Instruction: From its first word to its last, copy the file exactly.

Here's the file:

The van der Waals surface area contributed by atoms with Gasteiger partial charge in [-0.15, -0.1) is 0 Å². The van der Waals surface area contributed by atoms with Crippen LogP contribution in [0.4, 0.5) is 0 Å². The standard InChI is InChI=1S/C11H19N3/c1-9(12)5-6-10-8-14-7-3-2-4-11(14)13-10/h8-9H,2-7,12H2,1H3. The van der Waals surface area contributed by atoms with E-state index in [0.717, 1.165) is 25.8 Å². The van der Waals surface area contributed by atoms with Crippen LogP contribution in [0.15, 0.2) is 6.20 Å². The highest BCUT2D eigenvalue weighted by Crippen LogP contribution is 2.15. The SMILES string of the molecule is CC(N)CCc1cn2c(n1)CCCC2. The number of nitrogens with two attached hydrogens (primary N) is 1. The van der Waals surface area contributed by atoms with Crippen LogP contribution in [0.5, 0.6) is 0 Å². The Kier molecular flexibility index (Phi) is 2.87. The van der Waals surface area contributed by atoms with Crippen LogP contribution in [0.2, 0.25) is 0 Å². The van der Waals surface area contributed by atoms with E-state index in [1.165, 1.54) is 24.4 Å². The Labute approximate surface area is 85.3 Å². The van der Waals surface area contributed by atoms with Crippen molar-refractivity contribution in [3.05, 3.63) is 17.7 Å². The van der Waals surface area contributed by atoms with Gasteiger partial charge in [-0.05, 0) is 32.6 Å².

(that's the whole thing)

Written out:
The van der Waals surface area contributed by atoms with Gasteiger partial charge in [-0.15, -0.1) is 0 Å². The van der Waals surface area contributed by atoms with Crippen LogP contribution in [0.4, 0.5) is 0 Å². The standard InChI is InChI=1S/C11H19N3/c1-9(12)5-6-10-8-14-7-3-2-4-11(14)13-10/h8-9H,2-7,12H2,1H3. The van der Waals surface area contributed by atoms with E-state index in [0.717, 1.165) is 25.8 Å². The van der Waals surface area contributed by atoms with Crippen LogP contribution in [0.15, 0.2) is 6.20 Å². The highest BCUT2D eigenvalue weighted by Crippen LogP contribution is 2.15. The SMILES string of the molecule is CC(N)CCc1cn2c(n1)CCCC2. The number of nitrogens with two attached hydrogens (primary N) is 1. The van der Waals surface area contributed by atoms with Crippen LogP contribution in [0.5, 0.6) is 0 Å². The Kier molecular flexibility index (Phi) is 2.87. The van der Waals surface area contributed by atoms with Crippen LogP contribution in [0.2, 0.25) is 0 Å². The van der Waals surface area contributed by atoms with E-state index in [1.165, 1.54) is 24.4 Å². The Labute approximate surface area is 85.3 Å². The van der Waals surface area contributed by atoms with Crippen molar-refractivity contribution in [3.05, 3.63) is 17.7 Å². The van der Waals surface area contributed by atoms with Gasteiger partial charge in [-0.05, 0) is 32.6 Å².